Scotland decides: First predictions show 54% say "no" to Scottish independence

Ballot papers are counted in the Aberdeen Exhibition and Conference Centre in Aberdeen.The first exit poll from Scotland's independence referendum, where ballot stations closed at 5 am Friday Singapore time, suggests that 54 per cent of voters appear
Ballot papers are counted in the Aberdeen Exhibition and Conference Centre in Aberdeen.The first exit poll from Scotland's independence referendum, where ballot stations closed at 5 am Friday Singapore time, suggests that 54 per cent of voters appear to have rejected the option of leaving the United Kingdom. -- PHOTO: AFP

LONDON - The first exit poll from Scotland's independence referendum, where ballot stations closed at 5 am Friday Singapore time, suggests that 54 per cent of voters appear to have rejected the option of leaving the United Kingdom.

"At the risk of looking utterly ridiculous in a few hours' time, I'd say it's a 99 per cent chance of a 'No'", Mr Peter Kellner who runs YouGov, one of Britain's most trusted polling agencies, told the BBC, the country's state-funded broadcaster.

But most British politicians are still holding their breath, refusing to trust any electoral prediction. For they know that the Scottish referendum has no comparison in British history and that, therefore, any projection from a pollster should be taken with a large pinch of salt.

Turnout of the vote - which is not compulsory - was nevertheless exceptionally high, with over 90 per cent of the 4.6 million Scots entitled to vote casting their ballots. This beat the previous historic record of 83 per cent voters' participation achieved more than half a century ago, in the British general elections of 1950.

Nobody knows how such a high turnout would impact on the outcome of the vote. Scottish nationalists supporting independence believe that this works in their favour, since the young and the less educated who are known to favour Scotland's separation in larger numbers are also those who are statistically less likely to vote.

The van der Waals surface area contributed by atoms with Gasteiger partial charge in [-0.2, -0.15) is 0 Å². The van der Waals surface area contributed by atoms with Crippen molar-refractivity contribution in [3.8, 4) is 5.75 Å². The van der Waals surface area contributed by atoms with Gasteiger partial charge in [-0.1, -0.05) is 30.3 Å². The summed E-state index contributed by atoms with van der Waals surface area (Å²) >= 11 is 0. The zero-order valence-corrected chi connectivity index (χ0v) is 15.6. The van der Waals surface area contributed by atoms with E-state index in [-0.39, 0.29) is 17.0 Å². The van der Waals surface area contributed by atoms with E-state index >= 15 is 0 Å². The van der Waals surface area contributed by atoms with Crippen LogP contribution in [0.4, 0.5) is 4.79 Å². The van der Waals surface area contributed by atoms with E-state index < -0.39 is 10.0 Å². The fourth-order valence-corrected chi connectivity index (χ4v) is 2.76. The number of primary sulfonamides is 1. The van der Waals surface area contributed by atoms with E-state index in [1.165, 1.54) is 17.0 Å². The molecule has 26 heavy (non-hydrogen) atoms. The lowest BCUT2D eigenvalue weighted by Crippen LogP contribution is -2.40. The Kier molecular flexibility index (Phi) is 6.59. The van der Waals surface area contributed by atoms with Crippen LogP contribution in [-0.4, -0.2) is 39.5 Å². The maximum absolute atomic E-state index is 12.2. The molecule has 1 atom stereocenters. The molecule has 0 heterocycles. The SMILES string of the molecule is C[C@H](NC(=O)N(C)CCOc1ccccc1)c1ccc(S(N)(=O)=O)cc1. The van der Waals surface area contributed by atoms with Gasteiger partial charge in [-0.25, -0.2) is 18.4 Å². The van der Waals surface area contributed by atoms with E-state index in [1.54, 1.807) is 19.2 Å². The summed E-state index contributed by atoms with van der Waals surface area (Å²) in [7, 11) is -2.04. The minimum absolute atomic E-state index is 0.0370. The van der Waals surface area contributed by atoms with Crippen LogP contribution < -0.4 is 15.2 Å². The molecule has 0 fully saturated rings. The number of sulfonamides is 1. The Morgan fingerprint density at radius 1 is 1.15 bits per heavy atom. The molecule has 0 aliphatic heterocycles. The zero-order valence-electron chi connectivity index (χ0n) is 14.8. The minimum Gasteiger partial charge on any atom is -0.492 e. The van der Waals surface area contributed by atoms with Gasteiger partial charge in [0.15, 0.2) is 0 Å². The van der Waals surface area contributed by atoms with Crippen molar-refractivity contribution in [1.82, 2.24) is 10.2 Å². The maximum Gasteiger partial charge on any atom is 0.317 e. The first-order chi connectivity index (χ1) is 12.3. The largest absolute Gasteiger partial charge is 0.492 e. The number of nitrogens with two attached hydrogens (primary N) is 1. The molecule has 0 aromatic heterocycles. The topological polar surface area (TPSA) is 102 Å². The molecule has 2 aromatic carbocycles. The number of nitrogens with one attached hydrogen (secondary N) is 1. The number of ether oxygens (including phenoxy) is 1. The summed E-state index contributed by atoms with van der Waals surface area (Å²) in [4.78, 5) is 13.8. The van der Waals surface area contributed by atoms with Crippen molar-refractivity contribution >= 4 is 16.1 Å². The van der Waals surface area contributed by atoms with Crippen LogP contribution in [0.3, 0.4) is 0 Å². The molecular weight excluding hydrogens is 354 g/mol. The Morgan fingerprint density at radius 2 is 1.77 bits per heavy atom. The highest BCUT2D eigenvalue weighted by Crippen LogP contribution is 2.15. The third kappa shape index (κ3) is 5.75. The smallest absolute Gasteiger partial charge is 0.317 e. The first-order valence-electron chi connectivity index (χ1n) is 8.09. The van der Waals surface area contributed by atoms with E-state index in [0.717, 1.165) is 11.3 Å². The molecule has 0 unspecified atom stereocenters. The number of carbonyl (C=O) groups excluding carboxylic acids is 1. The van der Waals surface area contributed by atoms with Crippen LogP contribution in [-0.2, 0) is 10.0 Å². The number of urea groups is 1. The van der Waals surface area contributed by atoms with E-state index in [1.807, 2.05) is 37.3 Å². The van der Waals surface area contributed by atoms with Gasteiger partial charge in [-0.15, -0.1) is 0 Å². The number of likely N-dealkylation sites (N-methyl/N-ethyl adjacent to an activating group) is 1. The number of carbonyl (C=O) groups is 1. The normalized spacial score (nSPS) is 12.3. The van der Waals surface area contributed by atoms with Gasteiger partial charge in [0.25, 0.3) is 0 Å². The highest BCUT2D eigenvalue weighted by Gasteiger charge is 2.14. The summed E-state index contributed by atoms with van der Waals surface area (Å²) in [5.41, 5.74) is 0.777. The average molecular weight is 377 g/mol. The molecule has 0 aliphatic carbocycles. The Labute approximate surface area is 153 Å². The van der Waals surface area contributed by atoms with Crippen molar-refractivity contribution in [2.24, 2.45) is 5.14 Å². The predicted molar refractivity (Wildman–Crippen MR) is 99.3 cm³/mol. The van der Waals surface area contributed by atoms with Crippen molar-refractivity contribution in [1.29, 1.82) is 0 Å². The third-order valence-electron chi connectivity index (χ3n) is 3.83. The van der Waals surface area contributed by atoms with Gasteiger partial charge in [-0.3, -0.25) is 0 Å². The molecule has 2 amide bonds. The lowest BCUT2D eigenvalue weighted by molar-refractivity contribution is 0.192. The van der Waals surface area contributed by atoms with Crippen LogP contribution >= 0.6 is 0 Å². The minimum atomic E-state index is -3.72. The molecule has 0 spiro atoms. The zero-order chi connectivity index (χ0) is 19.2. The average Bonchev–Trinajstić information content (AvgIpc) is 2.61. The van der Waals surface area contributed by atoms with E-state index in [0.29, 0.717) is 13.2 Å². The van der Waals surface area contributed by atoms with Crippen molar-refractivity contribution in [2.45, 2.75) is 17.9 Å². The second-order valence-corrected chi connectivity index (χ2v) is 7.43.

But Mr Alastair Darling, a former British finance minister who ran the "Better Together" campaign opposing Scottish independence claims that many of those who turned out to vote did so because they were alarmed by the realistic prospect of the break-up of the United Kingdom. As polls closed, Mr Darling claimed that voting was disproportionately high in the rich residential areas of the big cities, where the electorate is known to oppose Scotland's separation from the rest of the United Kingdom.

Ballots are being counted throughout the night in Scotland, with results being declared in each one of the 32 Scottish regions as they become available. The final tally is not scheduled to be made available before 2 pm Singapore time.

And many of the first results to be declared in the next few hours will not be representative: these will include Scotland's small islands in the North and Irish Seas which are likely to opt for the nationalists, as well as the lush, expansive but sparsely-populated southern counties of Scotland which are likely to be strenuously opposed to independence.

The real indicator of the final results will only come when figures are released for the voting in Edinburgh and Glasgow, Scotland's biggest cities which between them account for more than half of all voters.

Prime Minister David Cameron and his ministers have indicated that they won't be making a statement before the final results are declared. So most ordinary Britons still went to bed unsure whether by the time they wake up, they'd start their new day in the same country.

Jonathan.eyal@gmail.com